It developed the engines that power many of today’s jet fighters and decades of space launches -- Diaz’ RL-10 blasted the current Mars Rover mission’s second stage toward the planet. But the Space Shuttle program’s termination and a consolidation of military engine programs has taken its toll.
Employment, including a helicopter operation, is hovering around 1,600, down from around 8,000 in the plant’s late 1990s heyday. But some employees say those upheavals are more understandable than the current threat, a creature of Congress’ own making and so indiscriminate that no one has actually sorted out precisely where the cuts will hit.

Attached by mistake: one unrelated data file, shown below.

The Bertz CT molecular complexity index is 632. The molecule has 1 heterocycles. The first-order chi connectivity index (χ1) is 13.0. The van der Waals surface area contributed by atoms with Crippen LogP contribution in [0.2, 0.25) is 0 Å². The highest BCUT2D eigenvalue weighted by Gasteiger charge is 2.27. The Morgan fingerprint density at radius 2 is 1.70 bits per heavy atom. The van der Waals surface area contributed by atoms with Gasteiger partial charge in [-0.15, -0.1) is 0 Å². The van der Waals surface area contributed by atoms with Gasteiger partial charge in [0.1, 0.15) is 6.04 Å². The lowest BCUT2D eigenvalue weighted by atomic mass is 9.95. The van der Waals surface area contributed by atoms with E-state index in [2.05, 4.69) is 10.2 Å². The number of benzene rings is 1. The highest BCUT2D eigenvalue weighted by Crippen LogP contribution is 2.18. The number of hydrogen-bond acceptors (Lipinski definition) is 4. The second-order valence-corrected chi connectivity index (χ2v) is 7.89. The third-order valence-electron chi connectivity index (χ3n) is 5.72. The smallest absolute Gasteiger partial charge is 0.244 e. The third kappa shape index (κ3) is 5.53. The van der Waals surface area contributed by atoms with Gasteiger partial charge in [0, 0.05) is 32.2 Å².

“There’s definitely a tension. No one really speaks about sequestration on a day-to-day basis but it comes up around the water cooler,” Johnson said. “There’s an uncertainty there that people are uncomfortable with.”
But few are expecting movement on the cuts before the Nov. 6 presidential election. “The partisanship will just get amped up,” added Diaz. “The rhetoric makes it difficult.”
JUST FIX IT
The Pratt & Whitney engineers declined to assign fault to either party for their dilemma. Instead, they prescribed a practical problem-solving approach.
“No blaming. Let’s just fix it,” Larkin said. “Get the appropriate people to come together, set aside their differences and make a decision.”
They’ve made that plea to their own elected official in Congress, Republican Representative Allen West, who is definitely one of those “appropriate people.”